Wednesday, February 28, 2024

Disabled Need Help Living, Not Help Dying

By Jules Good*

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AS NEW HAMPSHIRE considers legalizing assisted suicide, also referred to as medical aid in dying (MAID), I would like to draw attention to the potential impacts this bill could have on disabled and other marginalized residents.

I was 19 years old the second time I attempted to die by suicide. I had just been diagnosed with a chronic but not life-threatening illness, I had rapidly lost about 70% of my hearing in the middle of completing a music degree, and I was struggling with untreated anorexia that was taking a serious toll on my health.

At my intake appointment with a new therapist a few days after my attempt, I explained my situation and the hopelessness I was feeling. She nodded along, then looked me in the eyes and said something I will never forget:

“I would probably kill myself if I were you.”

She wasn’t the first person to say this to me as I started becoming more noticeably disabled, but she was probably the last person I expected to do so. Now that I work in disability policy, nothing surprises me. I hear stories from other disabled people about doctors pressuring them to sign DNRs because they are assumed to have a low quality of life due to their disability. I get messages on social media from people asking me how to advocate for appropriate pain management when their doctors don’t believe the amount of pain they’re in. I pore over story after story of people like Michael Hickson and Tinslee Lewis having treatment withdrawn, withheld, or threatened because of the pervasive view that it’s better to be dead than disabled.

This is why I am critical of policies that are biased toward ending the lives of people with significant disabilities rather than toward preserving them — policies like legally-assisted suicide.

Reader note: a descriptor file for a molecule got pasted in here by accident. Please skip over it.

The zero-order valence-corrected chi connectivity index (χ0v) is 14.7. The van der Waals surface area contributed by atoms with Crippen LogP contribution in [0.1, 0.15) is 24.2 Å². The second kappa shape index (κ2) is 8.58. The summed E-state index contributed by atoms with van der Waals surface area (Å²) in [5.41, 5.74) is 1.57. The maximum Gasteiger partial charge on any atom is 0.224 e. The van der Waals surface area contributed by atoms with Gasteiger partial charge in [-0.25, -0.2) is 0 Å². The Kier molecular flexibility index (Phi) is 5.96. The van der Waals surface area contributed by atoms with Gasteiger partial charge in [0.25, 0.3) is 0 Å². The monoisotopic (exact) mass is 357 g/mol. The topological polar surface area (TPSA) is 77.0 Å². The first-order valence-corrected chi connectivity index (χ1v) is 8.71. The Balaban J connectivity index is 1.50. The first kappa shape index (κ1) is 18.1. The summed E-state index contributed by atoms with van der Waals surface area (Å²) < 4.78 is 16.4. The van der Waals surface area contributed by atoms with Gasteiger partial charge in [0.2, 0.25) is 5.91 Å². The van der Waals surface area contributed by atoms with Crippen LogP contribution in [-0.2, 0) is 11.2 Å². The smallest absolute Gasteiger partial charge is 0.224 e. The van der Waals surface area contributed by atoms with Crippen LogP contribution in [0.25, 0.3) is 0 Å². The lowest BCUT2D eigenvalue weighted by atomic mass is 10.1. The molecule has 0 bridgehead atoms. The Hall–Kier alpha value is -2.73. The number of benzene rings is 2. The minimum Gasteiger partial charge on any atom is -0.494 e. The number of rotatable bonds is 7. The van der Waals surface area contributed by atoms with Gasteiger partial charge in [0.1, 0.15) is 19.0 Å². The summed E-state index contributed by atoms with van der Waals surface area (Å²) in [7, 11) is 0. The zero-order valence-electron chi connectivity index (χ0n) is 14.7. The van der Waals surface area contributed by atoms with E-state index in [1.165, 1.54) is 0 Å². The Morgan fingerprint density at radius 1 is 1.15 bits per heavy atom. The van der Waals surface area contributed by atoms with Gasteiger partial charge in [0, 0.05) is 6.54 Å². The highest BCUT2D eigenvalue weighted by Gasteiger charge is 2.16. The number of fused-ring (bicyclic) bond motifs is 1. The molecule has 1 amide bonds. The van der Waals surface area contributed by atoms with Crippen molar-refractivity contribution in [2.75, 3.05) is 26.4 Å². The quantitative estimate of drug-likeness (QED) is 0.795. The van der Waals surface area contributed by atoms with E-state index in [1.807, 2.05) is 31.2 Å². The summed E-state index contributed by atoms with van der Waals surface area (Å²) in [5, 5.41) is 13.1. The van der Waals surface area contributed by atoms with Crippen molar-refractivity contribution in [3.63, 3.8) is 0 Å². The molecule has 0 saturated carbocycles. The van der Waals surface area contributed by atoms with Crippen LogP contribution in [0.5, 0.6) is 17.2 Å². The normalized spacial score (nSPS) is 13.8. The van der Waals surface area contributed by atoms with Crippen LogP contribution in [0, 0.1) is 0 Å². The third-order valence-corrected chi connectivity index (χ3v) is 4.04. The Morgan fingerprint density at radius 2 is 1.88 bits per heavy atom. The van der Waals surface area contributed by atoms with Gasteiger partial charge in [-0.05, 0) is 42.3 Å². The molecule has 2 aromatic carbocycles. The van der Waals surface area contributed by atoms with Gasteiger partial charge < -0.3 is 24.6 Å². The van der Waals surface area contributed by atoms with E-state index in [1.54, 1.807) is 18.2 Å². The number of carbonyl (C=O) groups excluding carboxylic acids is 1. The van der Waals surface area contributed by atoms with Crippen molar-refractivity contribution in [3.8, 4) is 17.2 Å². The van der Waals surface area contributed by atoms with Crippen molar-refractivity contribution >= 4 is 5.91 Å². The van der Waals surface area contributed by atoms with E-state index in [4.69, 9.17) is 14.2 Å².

Assisted suicide and the discussion around terminal illness in general has historically been framed as an issue for older adults. Young people aren’t “supposed to” have to think about death, yet adulthood for twenty-somethings like me continues to be shaped by a deadly pandemic, mass shootings, and systemic violence. We’ve heard story after story of perfectly healthy young people who got infected with COVID and are now permanently and significantly disabled.

One of my neighbors, a man in his early 30s, was a victim in a shooting that claimed the life of his 8-year-old son. He sustained permanent physical disabilities from the gunshot wound. Now more than ever, young people need to be invested in equitable treatment for disabled people, not only because we are human beings who deserve care, but also because the odds of younger people becoming disabled or caring for a disabled person are continually rising.

While proponents claim that assisted suicide is only for “terminally ill people who are about to die anyway,” they ignore the fact that many disabilities can become terminal if left untreated. In our for-profit healthcare system, denying or merely delaying care can make an otherwise manageable disability terminal. Medical racism and transphobia increase barriers to care, resulting in BIPOC and trans people reporting postponing or avoiding medical care due to discrimination.

Up to a quarter of people with chronic illnesses have chosen not to fulfill a prescription to manage their condition because of cost. The more vulnerable a person is, the more likely they are to be “steered” toward assisted suicide. It doesn’t take direct coercion to make this happen; a system where death seems like the best or only option for the most marginalized patients is not a system that needs a legal avenue for doctors to help us die.

As my colleague and prominent disability justice activist Anita Cameron has written, disabled people need “supports to live, not tools to die.” A policy of assisted suicide is not an avenue for bodily autonomy or choice; it is yet another tool that can be used to deny care to those who need it most.


Newmarket’s Jules Good is a disability policy professional and activist.